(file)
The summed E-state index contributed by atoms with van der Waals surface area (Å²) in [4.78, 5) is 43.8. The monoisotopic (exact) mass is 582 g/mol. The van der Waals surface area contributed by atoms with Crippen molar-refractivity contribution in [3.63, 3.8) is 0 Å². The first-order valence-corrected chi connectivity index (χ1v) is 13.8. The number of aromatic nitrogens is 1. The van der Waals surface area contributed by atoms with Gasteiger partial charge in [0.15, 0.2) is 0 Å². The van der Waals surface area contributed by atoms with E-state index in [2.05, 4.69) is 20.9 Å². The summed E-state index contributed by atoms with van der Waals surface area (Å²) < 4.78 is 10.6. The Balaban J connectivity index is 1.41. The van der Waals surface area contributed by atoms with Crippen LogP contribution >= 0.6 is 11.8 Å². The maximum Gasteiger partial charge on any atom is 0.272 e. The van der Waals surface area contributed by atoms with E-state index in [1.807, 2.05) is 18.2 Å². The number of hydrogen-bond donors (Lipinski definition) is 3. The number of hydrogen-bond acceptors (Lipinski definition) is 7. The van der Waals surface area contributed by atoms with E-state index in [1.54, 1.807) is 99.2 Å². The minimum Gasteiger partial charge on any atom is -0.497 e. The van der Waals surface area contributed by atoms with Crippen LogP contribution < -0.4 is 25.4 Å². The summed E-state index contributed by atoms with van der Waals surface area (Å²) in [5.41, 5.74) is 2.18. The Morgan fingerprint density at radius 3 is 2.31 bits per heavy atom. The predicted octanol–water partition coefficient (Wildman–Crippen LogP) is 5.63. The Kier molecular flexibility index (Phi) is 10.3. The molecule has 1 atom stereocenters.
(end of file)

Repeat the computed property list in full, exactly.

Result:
The summed E-state index contributed by atoms with van der Waals surface area (Å²) in [4.78, 5) is 43.8. The monoisotopic (exact) mass is 582 g/mol. The van der Waals surface area contributed by atoms with Crippen molar-refractivity contribution in [3.63, 3.8) is 0 Å². The first-order valence-corrected chi connectivity index (χ1v) is 13.8. The number of aromatic nitrogens is 1. The van der Waals surface area contributed by atoms with Gasteiger partial charge in [0.15, 0.2) is 0 Å². The van der Waals surface area contributed by atoms with E-state index in [2.05, 4.69) is 20.9 Å². The summed E-state index contributed by atoms with van der Waals surface area (Å²) < 4.78 is 10.6. The Balaban J connectivity index is 1.41. The van der Waals surface area contributed by atoms with Crippen LogP contribution >= 0.6 is 11.8 Å². The maximum Gasteiger partial charge on any atom is 0.272 e. The van der Waals surface area contributed by atoms with E-state index in [1.807, 2.05) is 18.2 Å². The number of hydrogen-bond donors (Lipinski definition) is 3. The number of hydrogen-bond acceptors (Lipinski definition) is 7. The van der Waals surface area contributed by atoms with E-state index in [1.54, 1.807) is 99.2 Å². The minimum Gasteiger partial charge on any atom is -0.497 e. The van der Waals surface area contributed by atoms with Crippen LogP contribution < -0.4 is 25.4 Å². The summed E-state index contributed by atoms with van der Waals surface area (Å²) in [5.41, 5.74) is 2.18. The Morgan fingerprint density at radius 3 is 2.31 bits per heavy atom. The predicted octanol–water partition coefficient (Wildman–Crippen LogP) is 5.63. The Kier molecular flexibility index (Phi) is 10.3. The molecule has 1 atom stereocenters.